John Lydon:
Musik Express, March, 1980 (Germany

Transcribed (and additional info) by Karsten Roekens

© 1980 Musik Express


Interview and pictures by Harald in Hülsen.

Musik Express, March, 1980 © Harald in HülsenThere are people who still haven't realized that the Sex Pistols era is over. Even innovators have to move on. One of the first to notice and to demonstrate it with his work is John Lydon. If you still call the head of Public Image Ltd. Johnny Rotten then you are wasting your breath. You have lost contact.

''We must not forget our duty to be free… Cornegidouille! We won't have destroyed anything unless we destroy the ruins too.'' (Alfred Jarry, ''Ubu Bound'', 1900)

We must shake our heads. We must break with the past, with the habitual normality that eats us up. With everything that steals our experiences/hopes/dreams. We need sounds/images that don't spoon-feed us with familiarities. No. We don't want to be adjusted to our environment. We need sounds / images that cause confusion. That permanently refuse to be understood / grasped by our heads/bodies. We need… Public Image Ltd. We need the 'Metal Box'… We are waiting for more! Because they are radical, challenging, self-undermining.

There's unrest in my thoughts and feelings. Turmoil. Systematic search in my brainwaves after the inaccessible, the intangible.

I try to grasp a piece. To get nearer. And I know I won't grasp it. Because I don't want to. Because I don't need to. Because I want to keep up the search!

I'm crossing the city. The car takes me to John Lydon's house, PiL's headquarter. Behind the windscreen that separates me from the outside world is only darkness. White neon lights break the image. I see no sun. I see no stars. The night is deep. The throbbing gristle of the soundtrack to Carpenter's film 'Assault on Precinct 13' hangs in my ears. I watched the film twice last night. Young outlaws running amok against the law, against society. With a sound that drives the liquid out of your intestines. I'm ready… for PiL. And the wetness comes from outside, it's raining.

We reach the house. The girl at Virgin's instructed me to hammer against the door with full force, because they have always loud music inside! I put my ear to the door. No music. I hammer against the door with feet and fists. Because outside cars make noise, lorries let the road vibrate - they do what's supposed to be happening inside.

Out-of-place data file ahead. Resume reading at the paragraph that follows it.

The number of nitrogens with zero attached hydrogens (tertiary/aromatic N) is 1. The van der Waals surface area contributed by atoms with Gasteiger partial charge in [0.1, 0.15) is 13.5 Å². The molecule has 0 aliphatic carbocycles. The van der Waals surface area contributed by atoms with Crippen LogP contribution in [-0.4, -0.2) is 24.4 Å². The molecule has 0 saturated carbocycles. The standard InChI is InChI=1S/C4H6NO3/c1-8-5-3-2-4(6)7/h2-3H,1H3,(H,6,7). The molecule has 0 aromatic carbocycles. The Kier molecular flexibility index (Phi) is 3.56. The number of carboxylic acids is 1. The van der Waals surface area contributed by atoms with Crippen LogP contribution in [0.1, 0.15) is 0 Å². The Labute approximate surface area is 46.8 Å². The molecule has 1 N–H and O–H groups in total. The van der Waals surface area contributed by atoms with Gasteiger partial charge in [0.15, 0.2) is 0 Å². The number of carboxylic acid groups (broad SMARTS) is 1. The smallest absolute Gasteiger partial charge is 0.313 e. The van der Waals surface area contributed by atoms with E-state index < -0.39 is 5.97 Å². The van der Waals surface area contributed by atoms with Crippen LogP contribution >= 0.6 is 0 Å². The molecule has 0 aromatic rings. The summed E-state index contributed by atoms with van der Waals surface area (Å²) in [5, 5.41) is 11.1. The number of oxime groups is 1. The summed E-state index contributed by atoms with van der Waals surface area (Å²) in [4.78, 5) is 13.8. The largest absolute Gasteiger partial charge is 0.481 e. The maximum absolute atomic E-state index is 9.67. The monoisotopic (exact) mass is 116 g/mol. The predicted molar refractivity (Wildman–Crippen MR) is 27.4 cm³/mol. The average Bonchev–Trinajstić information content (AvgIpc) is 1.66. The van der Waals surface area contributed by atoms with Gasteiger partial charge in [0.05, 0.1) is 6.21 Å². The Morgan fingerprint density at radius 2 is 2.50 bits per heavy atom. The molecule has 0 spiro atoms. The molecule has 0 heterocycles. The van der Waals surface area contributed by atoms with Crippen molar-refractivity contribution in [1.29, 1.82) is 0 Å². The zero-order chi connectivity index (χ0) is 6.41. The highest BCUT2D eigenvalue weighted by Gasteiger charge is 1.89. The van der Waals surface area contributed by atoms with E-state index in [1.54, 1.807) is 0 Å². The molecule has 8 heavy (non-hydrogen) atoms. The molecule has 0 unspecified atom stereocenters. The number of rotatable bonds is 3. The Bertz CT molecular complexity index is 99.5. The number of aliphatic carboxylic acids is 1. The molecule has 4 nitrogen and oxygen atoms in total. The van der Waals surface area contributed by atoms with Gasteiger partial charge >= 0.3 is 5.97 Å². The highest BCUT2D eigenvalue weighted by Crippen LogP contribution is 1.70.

John Lydon opens the door. Friendly, human, communicative. In trousers/shirt/shoes/jacket. Inside it is quiet. Just the colour TV emits sounds/images - from Margaret's England. First gymnastics championships. Then news about telephone tapping. All secrecy no privacy! John is sitting down on his favourite spot - a blue leather couch. He has got a plan: for the next PiL concert he wants to take the couch with him, plus a special microphone-cum-TV screen to watch telly.

John has manufactured an object. It hangs on the wall: a woman's torso combined with a Jimmy Carter mask. I feel comfortable in this ambience. I switch off the tape recorder. It's redundant. Because a conversation/exchange of ideas - spoken words and periods of silence - takes place between two (later five) persons. Just like meeting an old friend who lives around the corner.

PiL operate outside the confines of the music business. Hence they are in the position to experiment. PiL demand a new approach.

John has turned 24 years old. Today. Eventually the two non-musical PiL members Jeannette Lee and Dave Crowe arrive. Both were out shopping, birthday presents for John. Dave drops down several record boxes for John to store his records which lie scattered around the house. Jeannette gives him a Margaret Thatcher poster, an Andy Warhol imitation of the famous Monroe colour print. Margaret in a Marilyn dress. Shortly afterwards lean blond Keith Levene appears, a PiL instrumentalist. Keith drops some boxes and sets up an illuminated sign from the Western culture next to the TV - 'Neon' it says in glaring yellow light.